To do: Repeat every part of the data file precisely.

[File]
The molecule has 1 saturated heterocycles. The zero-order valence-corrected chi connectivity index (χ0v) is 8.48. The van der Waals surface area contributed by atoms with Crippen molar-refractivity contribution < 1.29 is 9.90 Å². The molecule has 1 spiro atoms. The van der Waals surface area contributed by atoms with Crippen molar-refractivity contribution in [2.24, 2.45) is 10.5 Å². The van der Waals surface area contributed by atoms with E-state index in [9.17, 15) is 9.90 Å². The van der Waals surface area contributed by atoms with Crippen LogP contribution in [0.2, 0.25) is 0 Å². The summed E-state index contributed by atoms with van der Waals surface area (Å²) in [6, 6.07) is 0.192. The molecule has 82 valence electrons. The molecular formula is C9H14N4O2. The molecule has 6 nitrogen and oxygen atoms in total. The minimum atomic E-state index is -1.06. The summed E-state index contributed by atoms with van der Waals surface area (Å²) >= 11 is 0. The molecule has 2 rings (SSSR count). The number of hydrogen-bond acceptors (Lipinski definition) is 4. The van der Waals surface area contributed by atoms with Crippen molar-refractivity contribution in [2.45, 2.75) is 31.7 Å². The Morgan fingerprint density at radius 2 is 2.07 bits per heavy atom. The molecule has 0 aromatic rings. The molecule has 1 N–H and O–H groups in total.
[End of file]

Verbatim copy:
The molecule has 1 saturated heterocycles. The zero-order valence-corrected chi connectivity index (χ0v) is 8.48. The van der Waals surface area contributed by atoms with Crippen molar-refractivity contribution < 1.29 is 9.90 Å². The molecule has 1 spiro atoms. The van der Waals surface area contributed by atoms with Crippen molar-refractivity contribution in [2.24, 2.45) is 10.5 Å². The van der Waals surface area contributed by atoms with E-state index in [9.17, 15) is 9.90 Å². The van der Waals surface area contributed by atoms with Crippen LogP contribution in [0.2, 0.25) is 0 Å². The summed E-state index contributed by atoms with van der Waals surface area (Å²) in [6, 6.07) is 0.192. The molecule has 82 valence electrons. The molecular formula is C9H14N4O2. The molecule has 6 nitrogen and oxygen atoms in total. The minimum atomic E-state index is -1.06. The summed E-state index contributed by atoms with van der Waals surface area (Å²) >= 11 is 0. The molecule has 2 rings (SSSR count). The number of hydrogen-bond acceptors (Lipinski definition) is 4. The van der Waals surface area contributed by atoms with Crippen molar-refractivity contribution in [2.45, 2.75) is 31.7 Å². The Morgan fingerprint density at radius 2 is 2.07 bits per heavy atom. The molecule has 0 aromatic rings. The molecule has 1 N–H and O–H groups in total.